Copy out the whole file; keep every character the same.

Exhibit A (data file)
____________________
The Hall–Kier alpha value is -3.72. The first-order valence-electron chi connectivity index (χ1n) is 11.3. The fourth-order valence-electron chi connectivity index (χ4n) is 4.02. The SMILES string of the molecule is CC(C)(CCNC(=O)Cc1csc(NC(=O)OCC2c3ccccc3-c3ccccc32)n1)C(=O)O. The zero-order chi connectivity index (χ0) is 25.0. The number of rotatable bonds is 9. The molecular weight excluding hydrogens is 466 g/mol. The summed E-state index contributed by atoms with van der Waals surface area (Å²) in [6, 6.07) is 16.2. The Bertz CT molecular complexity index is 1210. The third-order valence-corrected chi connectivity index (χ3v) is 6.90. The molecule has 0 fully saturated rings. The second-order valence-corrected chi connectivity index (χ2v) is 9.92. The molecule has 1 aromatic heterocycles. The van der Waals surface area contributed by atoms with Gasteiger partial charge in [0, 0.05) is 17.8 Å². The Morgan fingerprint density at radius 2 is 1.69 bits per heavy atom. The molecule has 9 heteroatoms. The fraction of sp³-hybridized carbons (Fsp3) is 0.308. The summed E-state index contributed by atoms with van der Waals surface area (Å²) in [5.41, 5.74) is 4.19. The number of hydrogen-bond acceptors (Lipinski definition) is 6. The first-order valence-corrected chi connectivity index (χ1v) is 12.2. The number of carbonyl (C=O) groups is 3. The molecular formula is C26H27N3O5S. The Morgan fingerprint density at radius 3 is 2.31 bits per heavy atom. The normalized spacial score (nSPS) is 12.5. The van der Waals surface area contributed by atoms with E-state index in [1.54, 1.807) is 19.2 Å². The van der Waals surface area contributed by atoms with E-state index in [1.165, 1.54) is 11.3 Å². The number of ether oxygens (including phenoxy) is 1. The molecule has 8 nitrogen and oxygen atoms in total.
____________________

The Hall–Kier alpha value is -3.72. The first-order valence-electron chi connectivity index (χ1n) is 11.3. The fourth-order valence-electron chi connectivity index (χ4n) is 4.02. The SMILES string of the molecule is CC(C)(CCNC(=O)Cc1csc(NC(=O)OCC2c3ccccc3-c3ccccc32)n1)C(=O)O. The zero-order chi connectivity index (χ0) is 25.0. The number of rotatable bonds is 9. The molecular weight excluding hydrogens is 466 g/mol. The summed E-state index contributed by atoms with van der Waals surface area (Å²) in [6, 6.07) is 16.2. The Bertz CT molecular complexity index is 1210. The third-order valence-corrected chi connectivity index (χ3v) is 6.90. The molecule has 0 fully saturated rings. The second-order valence-corrected chi connectivity index (χ2v) is 9.92. The molecule has 1 aromatic heterocycles. The van der Waals surface area contributed by atoms with Gasteiger partial charge in [0, 0.05) is 17.8 Å². The Morgan fingerprint density at radius 2 is 1.69 bits per heavy atom. The molecule has 9 heteroatoms. The fraction of sp³-hybridized carbons (Fsp3) is 0.308. The summed E-state index contributed by atoms with van der Waals surface area (Å²) in [5.41, 5.74) is 4.19. The number of hydrogen-bond acceptors (Lipinski definition) is 6. The first-order valence-corrected chi connectivity index (χ1v) is 12.2. The number of carbonyl (C=O) groups is 3. The molecular formula is C26H27N3O5S. The Morgan fingerprint density at radius 3 is 2.31 bits per heavy atom. The normalized spacial score (nSPS) is 12.5. The van der Waals surface area contributed by atoms with E-state index in [1.54, 1.807) is 19.2 Å². The van der Waals surface area contributed by atoms with E-state index in [1.165, 1.54) is 11.3 Å². The number of ether oxygens (including phenoxy) is 1. The molecule has 8 nitrogen and oxygen atoms in total.